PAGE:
This page was created by Peter Thilly. The last update was by Kate McDonald.
Lascars and Manilamen
I am exceedingly ashamed to say that I am still here. I hope however to get away tomorrow with a gang of Manilamen for I can get no others. Every Lascar in the place has been shipped for the Lord Amherst and she is still short. JM B2 18, Reel 31, 123, Captain MacKay at Macao to William Jardine in Canton, November 4, 1835.
Even supposing them all good men, which is exactly the reverse of the fact, we have six Manila men who cannot speak one word of anything except bastard Span [Spanish], we have eight Lascars who know nothing of anything except Bengalee, our mates and apps speak solely English, our Capt. knows English and Bengalee and musters a few words of Span for the men at the wheel, but there is no bond of common and we are all thoroughly desperate at the babel. JM K1-1, Place Book of James Innes during a trip up the East Coast, 1833.
The laborers and sailors who crewed the ships owned by Jardine-Matheson, both the clippers plying between China and India, and the coastal receiving ships, are frequently referred to in the archive as Manilamen and Lascars. In the first quote above, Captain MacKay of the Jardine ship The Fairy complains that the rival firm Dent & Company's ship The Lord Amherst (Captained by Thomas Rees) had hired “every Lascar in the place [i.e. Macao].” In the second quote, the opium trader James Innes complains about the diversity of his crew during an 1833 trip up the coast from Lintin to Fujian.
The term “lascar” was used into the twentieth century in connection with sailors from the greater Indian Ocean region. It is not strictly an ethnic identifier, although the two Jardine-Matheson captains quoted above seem to have understood the term as connected to sailors who spoke Bengali. Some of the most textured descriptions of lascar sailors come from the fictional Ibis trilogy of author Amitav Ghosh. Below the quotations is a map detailing a collection of the potential origins of sailors for a Jardine-Matheson ship during these years.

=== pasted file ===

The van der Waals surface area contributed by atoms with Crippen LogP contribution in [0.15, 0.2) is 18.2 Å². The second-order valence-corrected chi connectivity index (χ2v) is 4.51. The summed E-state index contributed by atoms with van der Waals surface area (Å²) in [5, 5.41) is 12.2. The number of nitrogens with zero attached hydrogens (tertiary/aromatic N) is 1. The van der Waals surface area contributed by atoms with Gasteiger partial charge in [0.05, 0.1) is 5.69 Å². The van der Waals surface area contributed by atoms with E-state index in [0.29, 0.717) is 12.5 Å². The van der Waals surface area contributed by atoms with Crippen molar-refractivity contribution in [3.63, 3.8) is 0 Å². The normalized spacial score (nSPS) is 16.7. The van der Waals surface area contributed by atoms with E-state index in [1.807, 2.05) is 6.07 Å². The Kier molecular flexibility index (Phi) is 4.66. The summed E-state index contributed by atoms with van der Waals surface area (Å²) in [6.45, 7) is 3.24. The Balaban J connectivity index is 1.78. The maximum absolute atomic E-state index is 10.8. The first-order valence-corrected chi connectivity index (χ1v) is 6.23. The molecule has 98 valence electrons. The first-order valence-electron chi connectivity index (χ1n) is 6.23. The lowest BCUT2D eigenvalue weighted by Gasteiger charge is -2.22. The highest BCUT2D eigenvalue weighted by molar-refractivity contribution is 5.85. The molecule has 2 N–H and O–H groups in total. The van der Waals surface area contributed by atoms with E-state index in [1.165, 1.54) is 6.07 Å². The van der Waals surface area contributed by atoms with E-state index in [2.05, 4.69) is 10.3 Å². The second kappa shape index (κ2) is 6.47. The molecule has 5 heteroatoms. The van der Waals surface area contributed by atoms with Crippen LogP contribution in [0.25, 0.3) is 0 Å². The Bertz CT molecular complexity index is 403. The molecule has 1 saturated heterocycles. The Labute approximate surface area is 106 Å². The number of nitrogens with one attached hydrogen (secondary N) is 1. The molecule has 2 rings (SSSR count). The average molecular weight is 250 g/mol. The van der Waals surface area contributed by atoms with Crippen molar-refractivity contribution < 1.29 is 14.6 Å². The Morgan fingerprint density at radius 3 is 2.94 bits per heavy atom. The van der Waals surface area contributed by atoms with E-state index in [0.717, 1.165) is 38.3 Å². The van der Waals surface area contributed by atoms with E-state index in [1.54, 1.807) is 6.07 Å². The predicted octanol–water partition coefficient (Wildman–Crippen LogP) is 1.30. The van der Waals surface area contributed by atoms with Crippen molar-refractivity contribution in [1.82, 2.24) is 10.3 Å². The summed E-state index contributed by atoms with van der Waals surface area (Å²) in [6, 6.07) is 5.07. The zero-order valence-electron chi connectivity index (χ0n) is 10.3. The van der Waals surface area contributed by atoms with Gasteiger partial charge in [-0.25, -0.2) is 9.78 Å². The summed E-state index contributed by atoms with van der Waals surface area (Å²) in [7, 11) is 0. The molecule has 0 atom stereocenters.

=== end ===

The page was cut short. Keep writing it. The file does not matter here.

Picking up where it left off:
On learning who lascar sailors were, and were they came from:
This was Zachary's first experience of this species of sailor. He had thought that lascars were a tribe or nation, like the Cherokee or Sioux: he discovered now that they came from places that were far apart, and had nothing in common, except the Indian Ocean; among them were Chinese and East Africans, Arabs and Malays, Bengalis and Goans, Tamils and Arakanese. They came in groups of ten or fifteen, each with a leader who spoke on their behalf.*
On the challenges of a newly-arrived American learning to sail on a lascar-crewed ship in the 1830s (echoing the James Innes quote above):
Having been put in charge of the ship's stores, Zachary had to familiarize himself with a new set of provisions, bearing no resemblance to the accustomed hardtack and brined beef; he had to learn to say “resum” instead of “rations”, and he had to wrap his tongue around words like “dal”, “masala” and “achar.” He had to get used to “malum” instead of mate, “serang” for bosun, “tindal” for bosun's mate, and “seacunny” for helmsman; he had to memorize a new shipboard vocabulary, which sounded a bit like English and yet not: the rigging became the “ringeen”, “avast!” was “bas!”, and the cry of the middle-morning watch went from “all's well” to “alzbel”. The deck now became the “tootuk” while the masts were “dols” a command became a “hookum” and instead of starboard and larboard, fore and aft, he had to say “jamna” and “dawa”, “agil” and “peechil”.**
* Amitav Ghosh, Sea of Poppies (Viking Press, 2008), p. 13.
** Amitav Ghosh, Sea of Poppies (Viking Press, 2008), p. 15.